- Start your app locally using the heroku local command to be sure everything works fine
heroku local web
Your app should now be running on http://localhost:5000.
- Don't forget to
? Let's Deploy
How this works is, you have the project working on local already and you've pushed to GitHub already.
Basically, this command creates a new Heroku app for you with some randomly generated domain and adds Heroku to your local Git repository.
- Now run
git push heroku master
This is the magic command, it pushes your app to Heroku, installs it there, and launches it on your allocated domain.
In the example above, it's https://lit-cove-58897.herokuapp.com/
You can always make changes to your app settings and domains in your Heroku Dashboard
- Now visit your app in your browser
- You can also view information about your running app using one of the logging commands. This is very useful in debugging errors.
heroku logs --tail
Deploy via GitHub integration
You can configure GitHub integration in the Deploy tab of apps in the Heroku Dashboard.
- All previous checklists apply here – ensure you have the app deployed to GitHub already
? Let's Deploy
How this method works is that you push your entire project to GitHub and integrate it to Heroku. Every time you push, it deploys from GitHub to Heroku. Pretty cool right?
- Login to your Heroku Dashboard and create a new app
- Select your app name and region
Now your app has successfully been created
- Click the deploy tab and scroll to the Deployment method section
- Click the Connect to GitHub button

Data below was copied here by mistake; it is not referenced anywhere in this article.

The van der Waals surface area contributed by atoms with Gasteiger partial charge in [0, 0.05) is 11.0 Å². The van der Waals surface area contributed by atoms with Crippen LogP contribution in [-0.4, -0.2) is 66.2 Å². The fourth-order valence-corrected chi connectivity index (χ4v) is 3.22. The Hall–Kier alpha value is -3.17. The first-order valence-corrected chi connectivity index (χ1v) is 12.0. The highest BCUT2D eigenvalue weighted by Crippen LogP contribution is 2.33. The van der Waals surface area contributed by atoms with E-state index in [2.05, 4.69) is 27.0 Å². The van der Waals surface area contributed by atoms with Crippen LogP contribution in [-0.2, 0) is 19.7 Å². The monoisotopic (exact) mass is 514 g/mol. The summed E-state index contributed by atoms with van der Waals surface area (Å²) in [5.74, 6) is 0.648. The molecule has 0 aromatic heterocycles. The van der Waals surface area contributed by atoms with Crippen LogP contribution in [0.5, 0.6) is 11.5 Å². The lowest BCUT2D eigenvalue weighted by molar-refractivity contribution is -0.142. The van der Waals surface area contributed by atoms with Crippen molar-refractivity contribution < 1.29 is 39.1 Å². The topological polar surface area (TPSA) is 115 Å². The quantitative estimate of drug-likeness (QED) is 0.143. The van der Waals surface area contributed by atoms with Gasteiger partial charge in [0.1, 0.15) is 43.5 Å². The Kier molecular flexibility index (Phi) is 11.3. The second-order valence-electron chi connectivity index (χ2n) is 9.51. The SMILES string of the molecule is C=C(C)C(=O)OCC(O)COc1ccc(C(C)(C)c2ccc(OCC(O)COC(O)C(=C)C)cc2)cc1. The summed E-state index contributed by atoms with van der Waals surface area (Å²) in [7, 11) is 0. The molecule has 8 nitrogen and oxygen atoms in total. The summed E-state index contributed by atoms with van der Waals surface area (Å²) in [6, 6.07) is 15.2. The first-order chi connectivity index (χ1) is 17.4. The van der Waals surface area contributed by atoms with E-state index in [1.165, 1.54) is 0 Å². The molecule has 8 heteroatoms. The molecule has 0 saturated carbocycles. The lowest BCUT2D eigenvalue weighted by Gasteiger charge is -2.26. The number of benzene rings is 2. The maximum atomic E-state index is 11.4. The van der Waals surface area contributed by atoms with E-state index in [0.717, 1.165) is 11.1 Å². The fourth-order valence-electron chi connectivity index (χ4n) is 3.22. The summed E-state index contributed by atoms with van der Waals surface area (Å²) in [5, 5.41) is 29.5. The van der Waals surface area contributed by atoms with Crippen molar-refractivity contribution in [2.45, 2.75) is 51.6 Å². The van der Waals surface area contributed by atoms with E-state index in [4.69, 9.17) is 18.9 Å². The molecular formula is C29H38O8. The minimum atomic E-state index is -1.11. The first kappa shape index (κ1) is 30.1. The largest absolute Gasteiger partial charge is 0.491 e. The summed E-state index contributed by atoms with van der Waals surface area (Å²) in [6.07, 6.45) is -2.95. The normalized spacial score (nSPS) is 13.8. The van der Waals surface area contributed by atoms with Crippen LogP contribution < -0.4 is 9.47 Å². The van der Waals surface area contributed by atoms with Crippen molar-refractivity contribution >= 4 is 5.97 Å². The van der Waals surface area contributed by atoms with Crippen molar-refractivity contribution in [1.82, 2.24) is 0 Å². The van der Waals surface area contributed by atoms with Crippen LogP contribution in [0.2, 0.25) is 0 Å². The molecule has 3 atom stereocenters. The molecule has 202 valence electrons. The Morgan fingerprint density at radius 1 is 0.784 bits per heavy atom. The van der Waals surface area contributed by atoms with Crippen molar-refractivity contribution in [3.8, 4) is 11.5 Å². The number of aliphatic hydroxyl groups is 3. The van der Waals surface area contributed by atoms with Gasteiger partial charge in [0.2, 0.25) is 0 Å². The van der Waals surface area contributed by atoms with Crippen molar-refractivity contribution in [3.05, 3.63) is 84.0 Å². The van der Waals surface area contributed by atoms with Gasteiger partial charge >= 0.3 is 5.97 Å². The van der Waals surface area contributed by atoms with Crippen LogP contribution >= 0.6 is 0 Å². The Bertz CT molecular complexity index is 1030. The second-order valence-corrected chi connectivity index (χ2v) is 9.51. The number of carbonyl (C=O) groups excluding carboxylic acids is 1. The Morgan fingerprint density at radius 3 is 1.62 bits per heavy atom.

- Now you have the Connect to GitHub section, search for the repository and deploy.
- Now your app was deployed successfully
Now your app is deployed but you'll have to keep deploying manually. You need to enable automatic deploys for a GitHub branch, so Heroku builds and deploys all pushes to that branch.
- Scroll to the Automatic Deploys section
Select the branch you want to deploy. Ideally, this should be the
master branch but change this according to your preference.
Now every push to
master (or the branch you chose) will deploy a new version of this app.
In Heroku, Buildpacks are scripts that are run when your app is deployed. They are used to install dependencies for your app and configure your environment.
After deploying your app, ensure you add a Node.js buildpack to your project.
- Go to Settings and scroll to the Buildpack section
- Click the Add Buildpack button and select Node.js in the Popup modal.
- Now the new buildpack configuration will be used when this app is next deployed. Make some changes to your app and push to GitHub – it will automatically deploy.
Adding a Database to your deployed App'
The Heroku add-on marketplace has a large number of data stores, from Redis and MongoDB providers, to Postgres and MySQL.
Heroku provides three managed data services to all customers in the form of Add-ons:
Writing about this three will make this article too long. It's pretty simple and I'll add some links to the Heroku Docs.
Every Heroku account is allocated a pool of free dyno hours. Heroku (free) dynos are great for hosting apps and personal projects. The downside, however, is that your app will fall asleep if it doesn't receive any web traffic within 30-minutes :(.
You can use external tools to ping your server periodically so it never falls asleep.
Here are some to consider:
Heroku is meticulously designed to help developers be as productive as possible. The platform removes frustrating obstacles and mundane tasks, so you can stay free of distraction in your development flow. Wherever you are on the learning path, Heroku helps you love app development even more. - Heroku
The Heroku experience provides services, tools, workflows, and polyglot support—all designed to enhance developer productivity. There is more to using Heroku and I hope you explore more and build amazing stuff with Heroku.
The pack give students free access to the best developer tools in one place so you can learn by doing.